Dubai: From Bahrain to Bosnia and from Peru to Pakistan, newborn babies are getting free genetic tests for a rare type of diabetes, 80 per cent cases of which usually go undiagnosed, thanks to a $250,000 award for nurses instituted by the UAE-headquartered healthcare group Aster DM Healthcare.
This has been made possible because the UK-based nurse Margaret Helen Shepherd, the winner of the second edition of the Aster Guardians Global Nursing Award, has dedicated a large portion of the prize money to the cause of diabetes care, especially in the realm of little-known monogenic diabetes. It is a rare condition resulting from mutations (changes) in a single gene. In contrast, the most common types of diabetes—type 1 and type 2—are caused by multiple genes and lifestyle factors such as obesity in type 2 diabetes.
Speaking to Gulf News ahead of World Diabetes Day, observed on November 14, Shepherd revealed the impact of winning the award on her life and career, especially in the context of her expertise in monogenic diabetes in babies.
An Associate Director of Nursing Research and Honourary Clinical Professor of Monogenic Diabetes at the Royal Devon University Healthcare NHS Foundation Trust, the 60-year-old mother of three pipped more than 52,000 competitors from 202 countries on the eve of International Nurses’ Day in May.
The timing was perfect because her initiative to provide access to genetic testing for neonatal monogenic diabetes through a national network of genetic diabetes nurses in the UK was facing challenges in sustaining funding.
“We had originally had a grant that had funded the neonatal diabetes testing and that grant ran out,” she recalled in a virtual interview.
“Then we started trying to do some crowdfunding, and we weren’t massively successful with that, to be quite honest.”
However, Shepherd’s commitment to offering genetic testing for free extended beyond borders because genetic testing remains costly. Also, because there is a much higher incidence of neonatal diabetes due to autosomal dominant or recessive causes in countries with high levels of consanguinity where people, for example, may marry their first cousins.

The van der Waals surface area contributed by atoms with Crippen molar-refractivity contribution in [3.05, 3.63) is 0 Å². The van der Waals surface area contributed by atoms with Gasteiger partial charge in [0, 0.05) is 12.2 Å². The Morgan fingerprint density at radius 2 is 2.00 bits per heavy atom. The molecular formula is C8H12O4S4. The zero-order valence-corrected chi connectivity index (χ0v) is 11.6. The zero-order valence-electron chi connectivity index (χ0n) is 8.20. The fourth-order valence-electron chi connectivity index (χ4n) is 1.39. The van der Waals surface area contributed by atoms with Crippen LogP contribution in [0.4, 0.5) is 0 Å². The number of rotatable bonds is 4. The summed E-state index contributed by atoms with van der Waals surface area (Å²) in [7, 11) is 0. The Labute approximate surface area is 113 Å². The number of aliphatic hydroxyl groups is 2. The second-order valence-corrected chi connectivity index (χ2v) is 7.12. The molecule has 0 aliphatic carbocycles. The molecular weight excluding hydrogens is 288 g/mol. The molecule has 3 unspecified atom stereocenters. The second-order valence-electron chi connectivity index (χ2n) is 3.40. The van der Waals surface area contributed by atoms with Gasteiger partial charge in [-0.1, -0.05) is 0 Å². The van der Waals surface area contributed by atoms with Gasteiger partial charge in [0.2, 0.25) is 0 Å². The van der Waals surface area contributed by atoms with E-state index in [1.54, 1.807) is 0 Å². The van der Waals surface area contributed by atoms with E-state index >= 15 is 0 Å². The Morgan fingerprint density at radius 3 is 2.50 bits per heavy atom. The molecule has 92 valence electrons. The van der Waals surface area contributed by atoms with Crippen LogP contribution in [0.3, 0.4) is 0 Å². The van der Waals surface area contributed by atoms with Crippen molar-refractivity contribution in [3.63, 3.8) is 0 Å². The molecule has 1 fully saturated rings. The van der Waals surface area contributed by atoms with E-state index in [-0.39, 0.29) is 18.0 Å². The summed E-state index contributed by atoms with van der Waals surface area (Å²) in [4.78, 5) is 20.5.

“So the funds from this award have been able to support that free testing so that if we get a phone call from a clinician from a country where either the family or the healthcare system can’t afford that genetic testing, then we’re able to fund that from the fund that we have for our neonatal diabetes testing.”
Providing the latest figures, she said: “From September 2022 to August 2023, we provided free genetic testing for 65 individuals from 50 different clinicians who had referred them in 31 different countries.”
Several of these tests done after May were funded with her prize money.
On a personal level, Shepherd noted that winning the award boosted her confidence in the work she does in Exeter, England. She highlighted the diverse roles nurses can play in research, clinical care, education, and leadership. The award served as a platform to spread awareness globally, reaching areas previously untouched by her efforts, she acknowledged.
Why genetic testing?
Neonatal diabetes, though rare, affects around 1600 new cases globally each year. Many cases of monogenic diabetes are inherited, making up 2-5 per cent of global diabetes cases.
Shepherd’s research found a 2.5 per cent prevalence in the UK’s pediatric diabetes population, mostly managed with tablets, not insulin.
Kids diagnosed with diabetes under six months (neonatal diabetes) likely have a single gene change. Hence, genetic testing is crucial as at least 50 per cent can be treated with tablets, not insulin, greatly improving their life.